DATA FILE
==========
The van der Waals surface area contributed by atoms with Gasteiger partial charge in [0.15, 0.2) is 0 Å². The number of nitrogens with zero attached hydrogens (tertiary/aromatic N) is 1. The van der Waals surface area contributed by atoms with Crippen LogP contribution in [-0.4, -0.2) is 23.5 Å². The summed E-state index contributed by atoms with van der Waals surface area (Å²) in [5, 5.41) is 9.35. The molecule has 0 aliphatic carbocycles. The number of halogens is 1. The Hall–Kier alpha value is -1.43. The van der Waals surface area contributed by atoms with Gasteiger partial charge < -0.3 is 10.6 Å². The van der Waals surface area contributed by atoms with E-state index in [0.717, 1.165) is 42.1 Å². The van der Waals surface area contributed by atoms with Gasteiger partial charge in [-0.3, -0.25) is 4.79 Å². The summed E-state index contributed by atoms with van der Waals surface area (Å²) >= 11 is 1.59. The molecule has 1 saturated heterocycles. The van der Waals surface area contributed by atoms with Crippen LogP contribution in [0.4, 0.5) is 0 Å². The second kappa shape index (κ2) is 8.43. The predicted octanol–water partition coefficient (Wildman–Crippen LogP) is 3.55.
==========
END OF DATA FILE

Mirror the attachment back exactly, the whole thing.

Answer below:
The van der Waals surface area contributed by atoms with Gasteiger partial charge in [0.15, 0.2) is 0 Å². The number of nitrogens with zero attached hydrogens (tertiary/aromatic N) is 1. The van der Waals surface area contributed by atoms with Crippen LogP contribution in [-0.4, -0.2) is 23.5 Å². The summed E-state index contributed by atoms with van der Waals surface area (Å²) in [5, 5.41) is 9.35. The molecule has 0 aliphatic carbocycles. The number of halogens is 1. The Hall–Kier alpha value is -1.43. The van der Waals surface area contributed by atoms with Gasteiger partial charge < -0.3 is 10.6 Å². The van der Waals surface area contributed by atoms with E-state index in [0.717, 1.165) is 42.1 Å². The van der Waals surface area contributed by atoms with Gasteiger partial charge in [-0.3, -0.25) is 4.79 Å². The summed E-state index contributed by atoms with van der Waals surface area (Å²) >= 11 is 1.59. The molecule has 1 saturated heterocycles. The van der Waals surface area contributed by atoms with Crippen LogP contribution in [0.4, 0.5) is 0 Å². The second kappa shape index (κ2) is 8.43. The predicted octanol–water partition coefficient (Wildman–Crippen LogP) is 3.55.